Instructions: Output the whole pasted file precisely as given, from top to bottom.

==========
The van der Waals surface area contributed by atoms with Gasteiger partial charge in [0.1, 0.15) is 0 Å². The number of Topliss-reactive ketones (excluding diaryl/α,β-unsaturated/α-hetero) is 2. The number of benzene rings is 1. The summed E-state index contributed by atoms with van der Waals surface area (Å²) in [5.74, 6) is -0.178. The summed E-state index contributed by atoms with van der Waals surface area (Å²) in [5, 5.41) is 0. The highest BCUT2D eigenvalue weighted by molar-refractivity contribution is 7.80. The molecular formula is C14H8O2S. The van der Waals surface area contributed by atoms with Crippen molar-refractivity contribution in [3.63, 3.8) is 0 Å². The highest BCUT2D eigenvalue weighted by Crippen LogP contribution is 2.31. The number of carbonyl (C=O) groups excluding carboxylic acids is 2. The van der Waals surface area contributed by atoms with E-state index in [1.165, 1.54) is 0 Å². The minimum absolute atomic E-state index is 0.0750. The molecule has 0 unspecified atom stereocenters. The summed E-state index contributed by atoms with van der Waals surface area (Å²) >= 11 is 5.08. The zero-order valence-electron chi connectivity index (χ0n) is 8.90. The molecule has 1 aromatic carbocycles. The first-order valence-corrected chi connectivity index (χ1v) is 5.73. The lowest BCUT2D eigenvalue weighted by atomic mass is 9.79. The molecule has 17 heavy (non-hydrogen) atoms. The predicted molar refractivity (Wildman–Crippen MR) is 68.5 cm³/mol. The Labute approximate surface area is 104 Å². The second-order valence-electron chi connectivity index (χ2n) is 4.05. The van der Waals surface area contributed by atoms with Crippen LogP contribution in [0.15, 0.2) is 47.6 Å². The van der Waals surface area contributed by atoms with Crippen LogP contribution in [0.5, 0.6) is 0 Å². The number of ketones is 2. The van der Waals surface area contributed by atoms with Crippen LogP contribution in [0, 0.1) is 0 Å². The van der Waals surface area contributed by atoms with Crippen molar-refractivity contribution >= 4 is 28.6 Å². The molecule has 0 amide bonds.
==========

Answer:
The van der Waals surface area contributed by atoms with Gasteiger partial charge in [0.1, 0.15) is 0 Å². The number of Topliss-reactive ketones (excluding diaryl/α,β-unsaturated/α-hetero) is 2. The number of benzene rings is 1. The summed E-state index contributed by atoms with van der Waals surface area (Å²) in [5.74, 6) is -0.178. The summed E-state index contributed by atoms with van der Waals surface area (Å²) in [5, 5.41) is 0. The highest BCUT2D eigenvalue weighted by molar-refractivity contribution is 7.80. The molecular formula is C14H8O2S. The van der Waals surface area contributed by atoms with Crippen molar-refractivity contribution in [3.63, 3.8) is 0 Å². The highest BCUT2D eigenvalue weighted by Crippen LogP contribution is 2.31. The number of carbonyl (C=O) groups excluding carboxylic acids is 2. The van der Waals surface area contributed by atoms with E-state index in [1.165, 1.54) is 0 Å². The minimum absolute atomic E-state index is 0.0750. The molecule has 0 unspecified atom stereocenters. The summed E-state index contributed by atoms with van der Waals surface area (Å²) >= 11 is 5.08. The zero-order valence-electron chi connectivity index (χ0n) is 8.90. The molecule has 1 aromatic carbocycles. The first-order valence-corrected chi connectivity index (χ1v) is 5.73. The lowest BCUT2D eigenvalue weighted by atomic mass is 9.79. The molecule has 17 heavy (non-hydrogen) atoms. The predicted molar refractivity (Wildman–Crippen MR) is 68.5 cm³/mol. The Labute approximate surface area is 104 Å². The second-order valence-electron chi connectivity index (χ2n) is 4.05. The van der Waals surface area contributed by atoms with Crippen LogP contribution in [0.15, 0.2) is 47.6 Å². The van der Waals surface area contributed by atoms with Crippen LogP contribution in [0.5, 0.6) is 0 Å². The number of ketones is 2. The van der Waals surface area contributed by atoms with Crippen LogP contribution in [0, 0.1) is 0 Å². The van der Waals surface area contributed by atoms with Crippen molar-refractivity contribution >= 4 is 28.6 Å². The molecule has 0 amide bonds.